Consumer protection enhancements proposed

Members of the Judiciary Committee heard testimony Jan. 28 on a bill that would strengthen consumer protection laws.

LB835, introduced by Omaha Sen. Heath Mello, would make changes to several consumer protection statutes including the Credit Report Protection Act, the Consumer Protection Act, the Uniform Deceptive Trade Practices Act and the Financial Data Protection and Consumer Notification of Data Security Breach Act.

Mello said the bill would bring them up to date to address modern threats to consumer safety.

“Our consumer protection laws are out of date, some of which haven’t been updated since 1974,” he said.

Currently, if a minor has no credit file established, a consumer reporting agency can deny a request for a security freeze. LB835 would amend the Credit Report Protection Act to require the agency to create a credit file for the minor upon receiving a security freeze request.

Abigail Stempson, chief of the state attorney general’s public protection bureau and consumer protection division, spoke in favor of the bill. She said over 10 percent of minors have had their Social Security numbers stolen.

“[Identity theft] affects a minor’s ability to obtain student loans, buy a car or even get a job,” she said. “This gives the attorney general a strong tool with which to hold these scammers accountable.”

Proposed changes to the Financial Data Protection and Consumer Notification of Data Security Breach Act include requiring any entity that suffers a data breach to notify customers if personal information—including email addresses or user names in combination with a password or security question—is acquired by an unauthorized party. It also would require the entity to notify the attorney general’s office.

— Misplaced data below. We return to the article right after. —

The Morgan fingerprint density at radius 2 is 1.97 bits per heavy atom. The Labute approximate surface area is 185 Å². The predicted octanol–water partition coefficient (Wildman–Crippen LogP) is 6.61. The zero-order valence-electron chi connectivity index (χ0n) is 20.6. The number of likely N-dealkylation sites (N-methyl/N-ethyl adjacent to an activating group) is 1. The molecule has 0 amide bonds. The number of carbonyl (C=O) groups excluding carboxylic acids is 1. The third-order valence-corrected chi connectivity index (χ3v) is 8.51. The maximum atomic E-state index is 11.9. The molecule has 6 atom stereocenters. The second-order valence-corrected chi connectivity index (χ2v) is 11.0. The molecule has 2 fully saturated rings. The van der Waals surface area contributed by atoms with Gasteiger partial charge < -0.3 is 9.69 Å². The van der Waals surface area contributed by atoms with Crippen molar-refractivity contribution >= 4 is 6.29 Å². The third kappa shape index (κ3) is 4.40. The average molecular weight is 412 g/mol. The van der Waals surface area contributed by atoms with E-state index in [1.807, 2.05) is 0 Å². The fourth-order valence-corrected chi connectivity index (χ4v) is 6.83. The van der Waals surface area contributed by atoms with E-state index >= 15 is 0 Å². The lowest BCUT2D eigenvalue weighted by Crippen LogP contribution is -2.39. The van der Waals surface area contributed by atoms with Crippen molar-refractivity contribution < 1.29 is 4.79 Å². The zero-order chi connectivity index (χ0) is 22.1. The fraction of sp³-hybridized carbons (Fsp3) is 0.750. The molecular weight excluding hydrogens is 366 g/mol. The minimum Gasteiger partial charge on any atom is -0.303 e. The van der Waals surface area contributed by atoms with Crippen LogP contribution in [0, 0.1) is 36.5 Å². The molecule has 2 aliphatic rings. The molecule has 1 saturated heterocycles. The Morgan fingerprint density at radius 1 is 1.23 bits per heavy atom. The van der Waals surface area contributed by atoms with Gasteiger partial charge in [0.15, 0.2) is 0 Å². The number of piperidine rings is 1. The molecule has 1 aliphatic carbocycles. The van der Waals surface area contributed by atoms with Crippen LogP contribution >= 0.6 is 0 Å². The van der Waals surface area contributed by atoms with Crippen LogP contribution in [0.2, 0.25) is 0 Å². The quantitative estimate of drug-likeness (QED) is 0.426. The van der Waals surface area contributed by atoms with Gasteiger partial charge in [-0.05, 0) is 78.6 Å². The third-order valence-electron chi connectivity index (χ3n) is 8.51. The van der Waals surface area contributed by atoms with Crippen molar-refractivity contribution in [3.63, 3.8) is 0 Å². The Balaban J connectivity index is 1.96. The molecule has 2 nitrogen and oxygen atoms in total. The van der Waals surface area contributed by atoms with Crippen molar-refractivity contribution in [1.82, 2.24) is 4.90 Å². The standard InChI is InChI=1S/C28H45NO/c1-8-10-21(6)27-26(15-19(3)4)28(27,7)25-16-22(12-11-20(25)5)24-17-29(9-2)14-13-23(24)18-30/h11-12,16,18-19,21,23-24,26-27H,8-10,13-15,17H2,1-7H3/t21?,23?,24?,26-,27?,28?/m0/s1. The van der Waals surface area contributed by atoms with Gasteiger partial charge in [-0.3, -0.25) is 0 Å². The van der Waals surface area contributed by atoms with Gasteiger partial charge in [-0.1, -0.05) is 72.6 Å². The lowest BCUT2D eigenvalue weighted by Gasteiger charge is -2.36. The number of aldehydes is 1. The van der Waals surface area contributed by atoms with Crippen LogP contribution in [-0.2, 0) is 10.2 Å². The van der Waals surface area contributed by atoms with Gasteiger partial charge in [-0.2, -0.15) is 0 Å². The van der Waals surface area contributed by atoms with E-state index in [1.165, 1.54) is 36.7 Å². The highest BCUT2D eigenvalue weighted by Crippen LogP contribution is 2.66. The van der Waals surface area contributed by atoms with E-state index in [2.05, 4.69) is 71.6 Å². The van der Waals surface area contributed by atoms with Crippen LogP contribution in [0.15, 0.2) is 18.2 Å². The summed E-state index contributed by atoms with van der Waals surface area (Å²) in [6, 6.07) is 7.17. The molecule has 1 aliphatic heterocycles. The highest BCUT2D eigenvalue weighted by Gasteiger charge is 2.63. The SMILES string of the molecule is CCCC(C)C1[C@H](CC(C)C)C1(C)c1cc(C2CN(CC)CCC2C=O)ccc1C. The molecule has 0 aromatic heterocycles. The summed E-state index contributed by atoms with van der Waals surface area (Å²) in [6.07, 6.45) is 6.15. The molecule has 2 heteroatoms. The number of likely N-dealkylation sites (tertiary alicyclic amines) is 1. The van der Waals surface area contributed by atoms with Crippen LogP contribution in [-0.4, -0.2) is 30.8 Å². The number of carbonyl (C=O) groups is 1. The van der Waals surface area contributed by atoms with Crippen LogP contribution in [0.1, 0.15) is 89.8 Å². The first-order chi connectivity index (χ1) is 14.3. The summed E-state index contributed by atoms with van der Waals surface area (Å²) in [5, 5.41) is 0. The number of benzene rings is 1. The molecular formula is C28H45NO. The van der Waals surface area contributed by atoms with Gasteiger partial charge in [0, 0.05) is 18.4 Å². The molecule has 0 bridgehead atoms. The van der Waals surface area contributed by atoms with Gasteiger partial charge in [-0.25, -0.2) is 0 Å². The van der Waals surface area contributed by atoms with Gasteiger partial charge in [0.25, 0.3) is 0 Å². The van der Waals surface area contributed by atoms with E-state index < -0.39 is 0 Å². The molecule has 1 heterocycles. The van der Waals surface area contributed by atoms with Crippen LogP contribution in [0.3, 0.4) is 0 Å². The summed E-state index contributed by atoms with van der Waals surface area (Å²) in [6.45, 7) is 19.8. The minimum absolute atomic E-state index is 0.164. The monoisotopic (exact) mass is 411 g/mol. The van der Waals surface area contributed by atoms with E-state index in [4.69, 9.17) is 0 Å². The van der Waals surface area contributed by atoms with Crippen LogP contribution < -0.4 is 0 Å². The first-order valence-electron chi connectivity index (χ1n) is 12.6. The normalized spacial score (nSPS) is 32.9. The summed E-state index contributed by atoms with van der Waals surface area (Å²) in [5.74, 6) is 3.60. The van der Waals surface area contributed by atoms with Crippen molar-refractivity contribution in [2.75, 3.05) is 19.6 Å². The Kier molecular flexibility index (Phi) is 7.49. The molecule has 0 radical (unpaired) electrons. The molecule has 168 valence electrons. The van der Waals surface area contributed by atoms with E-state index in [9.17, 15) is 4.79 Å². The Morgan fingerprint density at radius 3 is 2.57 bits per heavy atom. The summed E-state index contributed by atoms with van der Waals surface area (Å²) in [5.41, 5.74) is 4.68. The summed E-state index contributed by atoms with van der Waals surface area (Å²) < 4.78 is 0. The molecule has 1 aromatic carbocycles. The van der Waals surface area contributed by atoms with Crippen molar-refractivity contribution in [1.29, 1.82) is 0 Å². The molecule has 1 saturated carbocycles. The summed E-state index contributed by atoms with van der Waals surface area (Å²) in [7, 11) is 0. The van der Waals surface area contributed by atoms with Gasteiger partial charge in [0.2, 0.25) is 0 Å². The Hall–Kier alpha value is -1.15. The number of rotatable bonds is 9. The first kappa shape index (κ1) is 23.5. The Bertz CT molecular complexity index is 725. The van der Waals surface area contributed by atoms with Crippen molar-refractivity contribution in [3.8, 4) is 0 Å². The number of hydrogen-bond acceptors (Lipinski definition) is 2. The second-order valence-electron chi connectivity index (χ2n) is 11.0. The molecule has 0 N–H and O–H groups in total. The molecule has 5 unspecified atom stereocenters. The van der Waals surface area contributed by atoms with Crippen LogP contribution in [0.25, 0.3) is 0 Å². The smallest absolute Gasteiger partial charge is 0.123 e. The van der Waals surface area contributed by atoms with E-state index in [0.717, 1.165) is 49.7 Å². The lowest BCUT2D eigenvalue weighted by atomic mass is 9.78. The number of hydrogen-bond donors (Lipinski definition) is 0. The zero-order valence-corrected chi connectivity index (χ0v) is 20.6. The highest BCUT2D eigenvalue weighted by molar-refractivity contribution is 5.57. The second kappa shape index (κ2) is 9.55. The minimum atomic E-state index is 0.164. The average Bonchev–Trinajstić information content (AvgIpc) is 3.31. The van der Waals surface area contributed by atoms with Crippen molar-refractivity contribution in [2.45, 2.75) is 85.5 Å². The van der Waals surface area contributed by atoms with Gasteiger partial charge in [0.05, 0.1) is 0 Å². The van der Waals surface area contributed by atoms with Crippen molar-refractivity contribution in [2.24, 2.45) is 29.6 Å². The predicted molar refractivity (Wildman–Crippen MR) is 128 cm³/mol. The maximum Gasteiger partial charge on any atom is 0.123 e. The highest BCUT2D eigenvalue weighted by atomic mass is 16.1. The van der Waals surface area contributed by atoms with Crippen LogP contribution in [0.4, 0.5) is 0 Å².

Ken Smith, a staff attorney at Nebraska Appleseed, also supported LB835. He said that consumer protection provisions are especially important for low-income individuals and families.

“[The bill] would implement changes that would benefit many Nebraskans, including children and low-income families,” Smith said. “Identity theft can result in loss of utility services, improper child support garnishment or difficulty obtaining a bank account.”

The attorney general’s office would be permitted to share documentary material obtained through a Civil Investigative Demand with other law enforcement agencies under the Consumer Protection Act. It also would increase from $25,000 to $500,000 the maximum civil penalty for antitrust violations, including restraint of trade and monopolization.

Finally, the bill would add two additional deceptive trade practices under the Uniform Deceptive Trade Practices Act: a person representing that goods do not contain ingredients or characteristics that the goods actually contain and a person employing any deception or fraud while soliciting funds or assets for a charitable purpose.

No one testified in opposition to the bill and the committee took no immediate action on it.

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